IF THERE IS RUST GIVE YOUR MUFFIN TIN A GOOD SOAKING IN VINEGAR TO REMOVE THE RUST.SCRUB IT UP WITH SOAP AND WATER..DRY IT THOUROUGHLY AND DEPENDING ON TIN SURFACE SAY CAST IRON MUFFIN PAN..GVE YOUR PAN A NICE RUB DOWN WITH A SMALL AMOUNT OF OIL TO PREVENT FURTHER RUST..it should not hurt you and for future muffins if you are concened toss in paper muffin cups and prevent the neex to grease an ...
The Effects of Eating From Rusted Utensils. In the many urban legends pertaining to household items, one of the more obscure is the legend that you can get tetanus from ingesting rust from rusting utensils. The idea that even if a utensil is clean, the rust can collect in the body, however, is almost never true. The amount of rust needed to be ingested would be extremely large, or you would ...
I haven't heard of any harmful effects of rust, assuming it's just oxidized iron. It's true that sometimes too much iron in a person's diet can be harmful, but is there any reason to think that's happened to you? Here's a link describing what the Institute of Medicine thinks about iron in the diet:.
I wouldn't imagine rust affects this, but like I say, I'm not an expert. I have a similar dutch oven which is also rusty (ok, very slightly rusty) and my family have survived eating from it. It's worth noting that it is possible, and dangerous, to consume too much iron in the form of iron dietary supplements.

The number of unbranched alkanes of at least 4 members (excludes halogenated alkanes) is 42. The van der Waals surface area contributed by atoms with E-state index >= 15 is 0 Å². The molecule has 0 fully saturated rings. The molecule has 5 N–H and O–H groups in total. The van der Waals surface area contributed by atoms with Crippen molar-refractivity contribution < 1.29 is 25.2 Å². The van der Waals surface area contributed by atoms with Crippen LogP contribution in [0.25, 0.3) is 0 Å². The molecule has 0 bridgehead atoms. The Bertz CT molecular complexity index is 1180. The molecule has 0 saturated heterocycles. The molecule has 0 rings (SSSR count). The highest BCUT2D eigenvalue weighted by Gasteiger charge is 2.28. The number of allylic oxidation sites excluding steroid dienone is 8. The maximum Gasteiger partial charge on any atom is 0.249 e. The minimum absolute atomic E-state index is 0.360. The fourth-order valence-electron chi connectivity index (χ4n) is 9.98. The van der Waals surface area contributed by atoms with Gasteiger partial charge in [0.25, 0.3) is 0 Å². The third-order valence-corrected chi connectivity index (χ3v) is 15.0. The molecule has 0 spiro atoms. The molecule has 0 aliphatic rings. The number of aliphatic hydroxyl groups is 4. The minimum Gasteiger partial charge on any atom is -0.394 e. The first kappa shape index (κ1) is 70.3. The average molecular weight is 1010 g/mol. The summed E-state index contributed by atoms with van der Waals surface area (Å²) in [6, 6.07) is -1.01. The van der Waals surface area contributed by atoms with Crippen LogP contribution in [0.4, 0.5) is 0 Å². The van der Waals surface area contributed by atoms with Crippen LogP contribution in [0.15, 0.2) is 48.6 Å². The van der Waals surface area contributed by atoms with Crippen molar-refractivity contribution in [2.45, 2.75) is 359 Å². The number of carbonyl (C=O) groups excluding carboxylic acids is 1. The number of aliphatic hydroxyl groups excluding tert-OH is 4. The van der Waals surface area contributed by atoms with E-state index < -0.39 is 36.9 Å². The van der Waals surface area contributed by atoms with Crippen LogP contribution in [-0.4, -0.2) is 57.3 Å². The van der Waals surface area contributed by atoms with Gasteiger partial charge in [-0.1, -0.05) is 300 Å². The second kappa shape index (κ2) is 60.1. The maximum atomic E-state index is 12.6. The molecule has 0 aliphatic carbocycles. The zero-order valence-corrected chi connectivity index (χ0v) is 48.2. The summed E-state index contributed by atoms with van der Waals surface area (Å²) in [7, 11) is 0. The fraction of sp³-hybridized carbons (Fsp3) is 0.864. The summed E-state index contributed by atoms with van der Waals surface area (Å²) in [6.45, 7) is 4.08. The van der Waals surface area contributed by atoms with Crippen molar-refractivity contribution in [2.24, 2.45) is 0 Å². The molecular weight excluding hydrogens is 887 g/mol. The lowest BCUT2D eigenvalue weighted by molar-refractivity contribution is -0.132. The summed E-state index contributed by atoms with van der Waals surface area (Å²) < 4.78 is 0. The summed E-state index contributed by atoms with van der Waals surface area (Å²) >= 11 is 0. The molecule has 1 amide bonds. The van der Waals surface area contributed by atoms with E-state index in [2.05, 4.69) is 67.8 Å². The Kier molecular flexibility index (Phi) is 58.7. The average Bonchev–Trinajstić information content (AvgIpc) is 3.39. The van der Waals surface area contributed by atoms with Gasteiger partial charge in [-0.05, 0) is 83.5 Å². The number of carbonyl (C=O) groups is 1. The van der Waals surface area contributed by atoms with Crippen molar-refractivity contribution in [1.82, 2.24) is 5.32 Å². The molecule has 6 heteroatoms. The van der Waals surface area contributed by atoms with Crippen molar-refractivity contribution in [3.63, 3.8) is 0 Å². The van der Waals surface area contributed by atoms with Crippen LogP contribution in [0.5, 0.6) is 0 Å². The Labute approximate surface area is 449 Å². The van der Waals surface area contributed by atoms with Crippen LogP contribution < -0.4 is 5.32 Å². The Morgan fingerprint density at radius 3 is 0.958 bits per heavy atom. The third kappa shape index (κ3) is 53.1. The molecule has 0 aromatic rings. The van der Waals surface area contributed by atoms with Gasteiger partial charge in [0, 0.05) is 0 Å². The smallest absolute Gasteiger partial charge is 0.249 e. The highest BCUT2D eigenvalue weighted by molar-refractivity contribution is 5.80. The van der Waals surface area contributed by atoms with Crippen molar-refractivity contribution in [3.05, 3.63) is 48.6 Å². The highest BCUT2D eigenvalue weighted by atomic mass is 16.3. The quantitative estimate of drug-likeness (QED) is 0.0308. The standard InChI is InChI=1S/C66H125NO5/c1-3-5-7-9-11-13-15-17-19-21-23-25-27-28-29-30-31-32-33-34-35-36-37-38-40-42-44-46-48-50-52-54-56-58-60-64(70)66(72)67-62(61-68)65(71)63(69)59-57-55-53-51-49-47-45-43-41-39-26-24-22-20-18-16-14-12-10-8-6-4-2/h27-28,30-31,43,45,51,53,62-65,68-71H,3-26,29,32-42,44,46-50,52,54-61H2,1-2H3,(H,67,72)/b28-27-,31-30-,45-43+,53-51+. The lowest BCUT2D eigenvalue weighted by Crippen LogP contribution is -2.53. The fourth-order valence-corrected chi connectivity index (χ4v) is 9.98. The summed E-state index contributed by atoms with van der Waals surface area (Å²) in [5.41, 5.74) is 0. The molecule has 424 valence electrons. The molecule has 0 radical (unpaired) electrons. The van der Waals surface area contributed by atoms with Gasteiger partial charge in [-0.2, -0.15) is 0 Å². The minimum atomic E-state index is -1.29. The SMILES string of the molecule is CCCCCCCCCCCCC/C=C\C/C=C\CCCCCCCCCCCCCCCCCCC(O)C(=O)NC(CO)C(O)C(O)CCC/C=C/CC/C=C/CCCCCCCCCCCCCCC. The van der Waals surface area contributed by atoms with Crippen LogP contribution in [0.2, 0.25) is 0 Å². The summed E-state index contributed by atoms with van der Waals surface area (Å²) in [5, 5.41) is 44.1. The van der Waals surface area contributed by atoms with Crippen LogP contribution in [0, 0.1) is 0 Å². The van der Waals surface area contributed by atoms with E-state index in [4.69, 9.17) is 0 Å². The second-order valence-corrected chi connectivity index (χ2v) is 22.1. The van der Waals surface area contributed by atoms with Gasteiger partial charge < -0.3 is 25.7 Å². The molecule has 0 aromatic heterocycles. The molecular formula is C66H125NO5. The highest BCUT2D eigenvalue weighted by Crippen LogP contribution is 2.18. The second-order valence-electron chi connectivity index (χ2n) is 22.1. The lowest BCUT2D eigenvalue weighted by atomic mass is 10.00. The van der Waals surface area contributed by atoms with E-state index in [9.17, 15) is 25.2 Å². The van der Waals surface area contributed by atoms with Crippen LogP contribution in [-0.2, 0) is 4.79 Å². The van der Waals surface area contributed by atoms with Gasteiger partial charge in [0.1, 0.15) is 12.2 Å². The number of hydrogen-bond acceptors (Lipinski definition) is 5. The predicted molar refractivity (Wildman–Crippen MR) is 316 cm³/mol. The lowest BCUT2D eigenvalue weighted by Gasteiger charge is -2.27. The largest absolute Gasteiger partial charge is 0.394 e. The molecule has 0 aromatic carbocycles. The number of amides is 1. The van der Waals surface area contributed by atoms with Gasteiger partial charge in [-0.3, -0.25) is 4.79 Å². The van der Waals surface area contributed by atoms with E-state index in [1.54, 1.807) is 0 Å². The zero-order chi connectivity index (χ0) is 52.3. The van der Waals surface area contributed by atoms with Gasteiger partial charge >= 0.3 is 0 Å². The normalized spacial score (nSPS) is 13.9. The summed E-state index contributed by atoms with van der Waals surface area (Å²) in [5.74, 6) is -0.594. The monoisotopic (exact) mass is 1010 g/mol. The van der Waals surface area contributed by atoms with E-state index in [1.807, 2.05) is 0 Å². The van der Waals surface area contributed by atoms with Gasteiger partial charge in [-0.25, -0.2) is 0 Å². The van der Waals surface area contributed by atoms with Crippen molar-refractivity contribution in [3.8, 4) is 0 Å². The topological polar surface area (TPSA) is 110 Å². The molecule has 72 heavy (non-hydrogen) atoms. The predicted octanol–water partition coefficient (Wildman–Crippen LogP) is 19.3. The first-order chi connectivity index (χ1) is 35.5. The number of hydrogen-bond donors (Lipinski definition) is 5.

Additionally rust consists of not only iron (III) oxide but also iron (III) hydroxide, but I can't find the LD50 listed for it. Based on iron (III) oxide, it would seem that in order to die half the time from ingesting rust, you'd have to eat 350,000 mg, or about 0.77 pounds.
Rust, on its own, is not harmful to one's health. According to the United States Environmental Protection Agency, ingesting rust from a water source does not present adverse health effects. Rust also doesn't cause tetanus, but stepping on a rusty nail might when one is not immunized to the disease.
A barbecue grill is subject to all sorts of abuse: high temperatures and grease splatters while cooking, and constant exposure to the elements if left outdoors, unprotected. As such, a grill may rust.
Hints From Heloise: Is there rust in my lettuce? By Heloise ... it’s safe to eat, but it does look a little yucky in a salad bowl! ... TX 78279-5001 Here is the Heloise update about using baking ...
The rust on the grill of a barbecue or smoker poses only the slightest of risks, if any. You are unlikely to sustain a deep puncture wound with its attendant risk of tetanus, as you could from a projecting item, such as a rusty nail. And iron oxide from the rust that transfers to grilled food is harmless in small quantities.
I would not eat tuna from cans with rust on them because I do not like the taste of rust and believe that would be harmful and a excellent indicator that the tuna is expired and needs to be ...